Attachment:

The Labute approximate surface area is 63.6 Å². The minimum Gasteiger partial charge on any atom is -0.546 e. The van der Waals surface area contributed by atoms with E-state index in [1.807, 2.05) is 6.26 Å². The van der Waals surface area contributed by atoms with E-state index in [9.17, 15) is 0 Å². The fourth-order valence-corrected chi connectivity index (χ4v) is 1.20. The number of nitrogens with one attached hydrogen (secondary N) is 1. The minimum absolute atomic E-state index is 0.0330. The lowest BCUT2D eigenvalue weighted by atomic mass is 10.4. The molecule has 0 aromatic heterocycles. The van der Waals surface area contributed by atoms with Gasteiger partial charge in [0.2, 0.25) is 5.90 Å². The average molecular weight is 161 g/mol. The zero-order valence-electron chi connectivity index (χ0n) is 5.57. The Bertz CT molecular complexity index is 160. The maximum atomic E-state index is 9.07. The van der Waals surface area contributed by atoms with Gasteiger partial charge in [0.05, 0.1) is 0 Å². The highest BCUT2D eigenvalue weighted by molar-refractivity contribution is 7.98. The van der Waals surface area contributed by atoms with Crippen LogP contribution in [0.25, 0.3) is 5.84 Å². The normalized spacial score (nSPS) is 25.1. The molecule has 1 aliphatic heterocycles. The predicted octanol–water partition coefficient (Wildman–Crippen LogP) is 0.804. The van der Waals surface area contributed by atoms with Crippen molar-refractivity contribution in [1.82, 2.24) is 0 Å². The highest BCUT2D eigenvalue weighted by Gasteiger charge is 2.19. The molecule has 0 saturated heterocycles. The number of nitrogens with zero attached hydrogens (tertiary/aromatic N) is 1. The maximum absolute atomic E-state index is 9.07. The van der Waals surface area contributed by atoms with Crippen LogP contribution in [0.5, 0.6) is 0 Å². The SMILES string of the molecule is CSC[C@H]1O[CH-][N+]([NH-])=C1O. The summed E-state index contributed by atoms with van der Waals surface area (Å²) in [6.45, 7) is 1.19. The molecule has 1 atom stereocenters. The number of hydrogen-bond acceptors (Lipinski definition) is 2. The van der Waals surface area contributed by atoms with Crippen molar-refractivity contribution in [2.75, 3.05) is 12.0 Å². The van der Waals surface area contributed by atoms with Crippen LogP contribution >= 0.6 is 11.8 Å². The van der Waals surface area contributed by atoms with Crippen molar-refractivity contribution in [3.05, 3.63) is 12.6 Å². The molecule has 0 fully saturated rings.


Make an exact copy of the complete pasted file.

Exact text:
The Labute approximate surface area is 63.6 Å². The minimum Gasteiger partial charge on any atom is -0.546 e. The van der Waals surface area contributed by atoms with E-state index in [1.807, 2.05) is 6.26 Å². The van der Waals surface area contributed by atoms with E-state index in [9.17, 15) is 0 Å². The fourth-order valence-corrected chi connectivity index (χ4v) is 1.20. The number of nitrogens with one attached hydrogen (secondary N) is 1. The minimum absolute atomic E-state index is 0.0330. The lowest BCUT2D eigenvalue weighted by atomic mass is 10.4. The molecule has 0 aromatic heterocycles. The van der Waals surface area contributed by atoms with Gasteiger partial charge in [0.2, 0.25) is 5.90 Å². The average molecular weight is 161 g/mol. The zero-order valence-electron chi connectivity index (χ0n) is 5.57. The Bertz CT molecular complexity index is 160. The maximum atomic E-state index is 9.07. The van der Waals surface area contributed by atoms with Gasteiger partial charge in [0.05, 0.1) is 0 Å². The highest BCUT2D eigenvalue weighted by molar-refractivity contribution is 7.98. The van der Waals surface area contributed by atoms with Crippen LogP contribution in [0.25, 0.3) is 5.84 Å². The normalized spacial score (nSPS) is 25.1. The molecule has 1 aliphatic heterocycles. The predicted octanol–water partition coefficient (Wildman–Crippen LogP) is 0.804. The van der Waals surface area contributed by atoms with Crippen molar-refractivity contribution in [1.82, 2.24) is 0 Å². The highest BCUT2D eigenvalue weighted by Gasteiger charge is 2.19. The molecule has 0 saturated heterocycles. The number of nitrogens with zero attached hydrogens (tertiary/aromatic N) is 1. The maximum absolute atomic E-state index is 9.07. The van der Waals surface area contributed by atoms with Crippen LogP contribution in [0.5, 0.6) is 0 Å². The SMILES string of the molecule is CSC[C@H]1O[CH-][N+]([NH-])=C1O. The summed E-state index contributed by atoms with van der Waals surface area (Å²) in [6.45, 7) is 1.19. The molecule has 1 atom stereocenters. The number of hydrogen-bond acceptors (Lipinski definition) is 2. The van der Waals surface area contributed by atoms with Crippen molar-refractivity contribution in [2.75, 3.05) is 12.0 Å². The van der Waals surface area contributed by atoms with Crippen LogP contribution >= 0.6 is 11.8 Å². The van der Waals surface area contributed by atoms with Crippen molar-refractivity contribution in [3.05, 3.63) is 12.6 Å². The molecule has 0 fully saturated rings.